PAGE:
Sucheta Dalal :Plant waste to sugar the Novozymes way
Sucheta Dalal

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Plant waste to sugar, the Novozymes way  

October 23, 2009

 

Novozymes, the largest manufacturer of industrial enzymes, has finally discovered what we have been looking for. More than twenty companies have been working on this technology but till date they have failed because they could not break through how enzyme can treat lignin. Novozymes has prepared an enzyme cocktail that can break down the fibrous material into glucose that can be converted into oil and plastics.
 
Billions of tonnes of cellulose (stems of trees, branches, weeds and biodegradable waste) that used to be converted into coal and crude under heavy pressure and temperature under Earth’s surface, is now readily available as a potential source of glucose. Under Earth’s surface, it gets converted into hydrocarbons. But now the new technology can convert it into sugars through enzymatic reactions.
 
All plant structures are composed of many-linked chains of sugar, cellulose and hemicellulose which are surrounded by lignin. Lignin is a glue-like carbon molecule that holds these sugar polymers together. Lignocellulosic material is the largest component of plant matter by weight. Both cellulose and hemi-cellulose are long chain polymers made up of individual sugar molecules.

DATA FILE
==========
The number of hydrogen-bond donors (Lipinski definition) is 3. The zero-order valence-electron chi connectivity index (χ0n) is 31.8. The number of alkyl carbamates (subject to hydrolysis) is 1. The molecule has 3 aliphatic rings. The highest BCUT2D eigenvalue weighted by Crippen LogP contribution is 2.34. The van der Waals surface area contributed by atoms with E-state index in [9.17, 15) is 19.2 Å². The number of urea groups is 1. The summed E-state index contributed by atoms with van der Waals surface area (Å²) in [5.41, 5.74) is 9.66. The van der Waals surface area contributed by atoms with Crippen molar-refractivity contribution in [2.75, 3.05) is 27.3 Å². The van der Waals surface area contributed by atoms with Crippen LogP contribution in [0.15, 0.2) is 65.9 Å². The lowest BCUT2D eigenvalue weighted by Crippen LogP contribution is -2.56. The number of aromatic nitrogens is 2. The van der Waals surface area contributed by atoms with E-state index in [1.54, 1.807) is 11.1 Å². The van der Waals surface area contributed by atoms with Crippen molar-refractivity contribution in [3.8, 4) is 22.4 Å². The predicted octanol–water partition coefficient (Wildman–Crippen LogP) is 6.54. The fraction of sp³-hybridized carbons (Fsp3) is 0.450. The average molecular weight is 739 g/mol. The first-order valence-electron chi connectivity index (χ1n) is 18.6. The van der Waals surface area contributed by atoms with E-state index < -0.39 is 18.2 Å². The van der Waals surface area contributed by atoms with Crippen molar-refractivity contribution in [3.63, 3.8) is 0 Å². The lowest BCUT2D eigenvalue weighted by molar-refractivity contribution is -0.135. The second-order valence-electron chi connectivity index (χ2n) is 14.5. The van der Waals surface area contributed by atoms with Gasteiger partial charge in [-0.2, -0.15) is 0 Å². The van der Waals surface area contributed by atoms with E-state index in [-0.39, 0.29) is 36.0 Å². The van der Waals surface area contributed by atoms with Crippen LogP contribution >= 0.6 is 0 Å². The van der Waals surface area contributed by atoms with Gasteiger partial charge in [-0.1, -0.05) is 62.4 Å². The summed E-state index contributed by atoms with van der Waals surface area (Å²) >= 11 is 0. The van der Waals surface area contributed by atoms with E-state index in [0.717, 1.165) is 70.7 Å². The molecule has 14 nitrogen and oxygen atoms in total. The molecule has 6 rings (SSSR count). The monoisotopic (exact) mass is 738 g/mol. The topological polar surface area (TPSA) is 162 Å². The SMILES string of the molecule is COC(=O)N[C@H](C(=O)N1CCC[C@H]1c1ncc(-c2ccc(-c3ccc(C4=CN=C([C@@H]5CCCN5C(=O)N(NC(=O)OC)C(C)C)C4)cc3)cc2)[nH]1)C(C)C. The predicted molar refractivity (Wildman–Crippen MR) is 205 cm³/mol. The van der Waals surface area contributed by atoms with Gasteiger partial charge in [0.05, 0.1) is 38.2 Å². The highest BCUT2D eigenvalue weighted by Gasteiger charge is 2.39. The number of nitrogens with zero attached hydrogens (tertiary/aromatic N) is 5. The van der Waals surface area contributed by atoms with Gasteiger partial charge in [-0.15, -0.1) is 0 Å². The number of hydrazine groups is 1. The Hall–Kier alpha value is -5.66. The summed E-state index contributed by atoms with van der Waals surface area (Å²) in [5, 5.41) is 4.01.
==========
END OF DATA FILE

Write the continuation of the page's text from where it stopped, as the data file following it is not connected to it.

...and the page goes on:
The cellulose chain splits into glucose (a six carbon sugar known as ‘C6’) and hemi-cellulose breaks down into xylose (a five carbon sugar, known as ‘C5’). They can be easily converted to sugar through hydrolysis where they get hydrogen and oxygen. The molecular formula for glucose or fructose is C6H12O6 and table sugar or sucrose is C12H22O11. Though cellulose is found in greater proportions than hemi-cellulose, the relative amounts of each within a plant depends upon the kind of plant and its age.
 
Cellulose is associated with lignin and pentosans and resists biodegradation. That is the reason that why dead trees take several years to decay even in tropical rainforests. A typical waste lignocellulosic material contains less than half cellulose, most of the remainder consisting of roughly equal quantities of lignin and pentosans.
 
A combination of enzymes is needed to degrade this mixture. These enzymes are comparatively unstable of low activity against native lignocellulose and subject to both substrate and product inhibition. Consequently, although many cellulolytic enzymes exist and it is possible to convert pure cellulose to glucose using only enzymes, the cost of this conversion is excessive.
 
And now Novozymes is the first company that has demonstrated economical conversion of plant waste to sugar through enzymes. It is likely to make commercial quantities of the new enzymes and will be ready for volume production by next year. – Dhruv Rathi [email protected]

-- Sucheta Dalal



 



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